Early Friday morning (Eastern time), flight controllers plan to carry out the first of two sets of major rocket firings. This so-called "interval one" set of firings will put Zvezda in roughly the same orbit as the space station at an average altitude of roughly 222 miles. That is where the space station will be in two weeks as a result of natural braking forces produced by passage through the extreme upper atmosphere.
"That's a relatively new command and telemetry system for them," Ferring said. "That was installed on the Buran space shuttle vehicle but it has not been used in any other program. So they're going to do an extensive test of the Regul system in orbit."
Flight days five through nine will be devoted to testing Zvezda's navigation system, its batteries, black-and-white television cameras and the rendezvous systems that will be used during final approach to the space station. On flight day 10, engineers will test the module's new solar arrays in a different command mode, switching from a course "solar sensing" sun-tracking mode to a more precise format that will track the sun based on the station's actual orientation in space.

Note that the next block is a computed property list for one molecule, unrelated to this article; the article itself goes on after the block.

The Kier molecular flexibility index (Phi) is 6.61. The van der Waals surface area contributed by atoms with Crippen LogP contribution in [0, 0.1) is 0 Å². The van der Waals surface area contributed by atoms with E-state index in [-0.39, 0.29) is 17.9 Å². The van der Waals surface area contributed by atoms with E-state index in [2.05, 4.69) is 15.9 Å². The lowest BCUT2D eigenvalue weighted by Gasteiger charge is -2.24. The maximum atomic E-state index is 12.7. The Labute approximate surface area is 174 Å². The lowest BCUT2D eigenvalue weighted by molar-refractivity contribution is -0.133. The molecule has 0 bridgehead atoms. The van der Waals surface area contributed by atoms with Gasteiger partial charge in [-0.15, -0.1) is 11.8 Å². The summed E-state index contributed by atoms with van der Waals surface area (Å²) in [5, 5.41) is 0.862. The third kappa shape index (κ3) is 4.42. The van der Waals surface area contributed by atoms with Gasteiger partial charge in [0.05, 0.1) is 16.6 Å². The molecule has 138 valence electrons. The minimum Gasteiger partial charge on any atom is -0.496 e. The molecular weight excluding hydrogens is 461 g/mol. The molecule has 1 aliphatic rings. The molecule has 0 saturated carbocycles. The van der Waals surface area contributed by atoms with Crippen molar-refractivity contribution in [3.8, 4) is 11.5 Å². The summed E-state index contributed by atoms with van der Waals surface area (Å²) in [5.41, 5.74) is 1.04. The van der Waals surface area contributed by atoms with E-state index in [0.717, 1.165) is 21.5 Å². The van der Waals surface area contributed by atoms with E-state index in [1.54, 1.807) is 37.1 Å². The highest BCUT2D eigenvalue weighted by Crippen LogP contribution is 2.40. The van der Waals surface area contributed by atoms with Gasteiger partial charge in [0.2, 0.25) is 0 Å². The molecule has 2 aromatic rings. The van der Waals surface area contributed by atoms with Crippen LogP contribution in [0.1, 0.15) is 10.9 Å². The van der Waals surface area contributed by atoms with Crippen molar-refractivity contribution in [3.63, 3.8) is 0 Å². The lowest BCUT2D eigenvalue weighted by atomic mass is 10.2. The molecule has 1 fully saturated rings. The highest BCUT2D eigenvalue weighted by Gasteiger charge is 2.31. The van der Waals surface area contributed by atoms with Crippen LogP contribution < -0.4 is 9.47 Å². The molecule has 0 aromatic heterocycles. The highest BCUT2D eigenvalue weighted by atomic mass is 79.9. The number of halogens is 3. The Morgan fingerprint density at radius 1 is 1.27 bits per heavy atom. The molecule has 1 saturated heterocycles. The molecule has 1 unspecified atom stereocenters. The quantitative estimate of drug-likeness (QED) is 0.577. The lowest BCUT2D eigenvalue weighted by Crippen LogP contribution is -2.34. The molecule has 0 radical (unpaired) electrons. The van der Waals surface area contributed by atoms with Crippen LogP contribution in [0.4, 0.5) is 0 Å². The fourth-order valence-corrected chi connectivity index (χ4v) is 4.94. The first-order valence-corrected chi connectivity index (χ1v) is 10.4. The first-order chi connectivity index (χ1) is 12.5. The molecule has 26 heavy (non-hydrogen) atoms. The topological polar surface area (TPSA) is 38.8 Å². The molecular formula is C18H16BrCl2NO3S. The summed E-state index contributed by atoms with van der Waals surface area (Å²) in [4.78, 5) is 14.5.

"This is important because it's a lot more efficient method of producing power," Ferring said. "In solar sensing mode, when you go into eclipse when there's no sun, the solar arrays just stop tracking. When you pick up the sun on the other side of the orbit, they're pointing in the wrong direction and it has to slew back the other way. So you lose quite a bit of time for producing power."
After testing the docking systems on Zvezda and the space station, Russian flight controllers plan to fire the service module's main engines again July 23 to set up the final rendezvous, setting the stage for docking around 8:44 p.m. EDT on July 25 (0044 GMT on 26th).
Flight data file
Launch date: July 12, 2000
Launch time: 0456 GMT (12:56 a.m. EDT)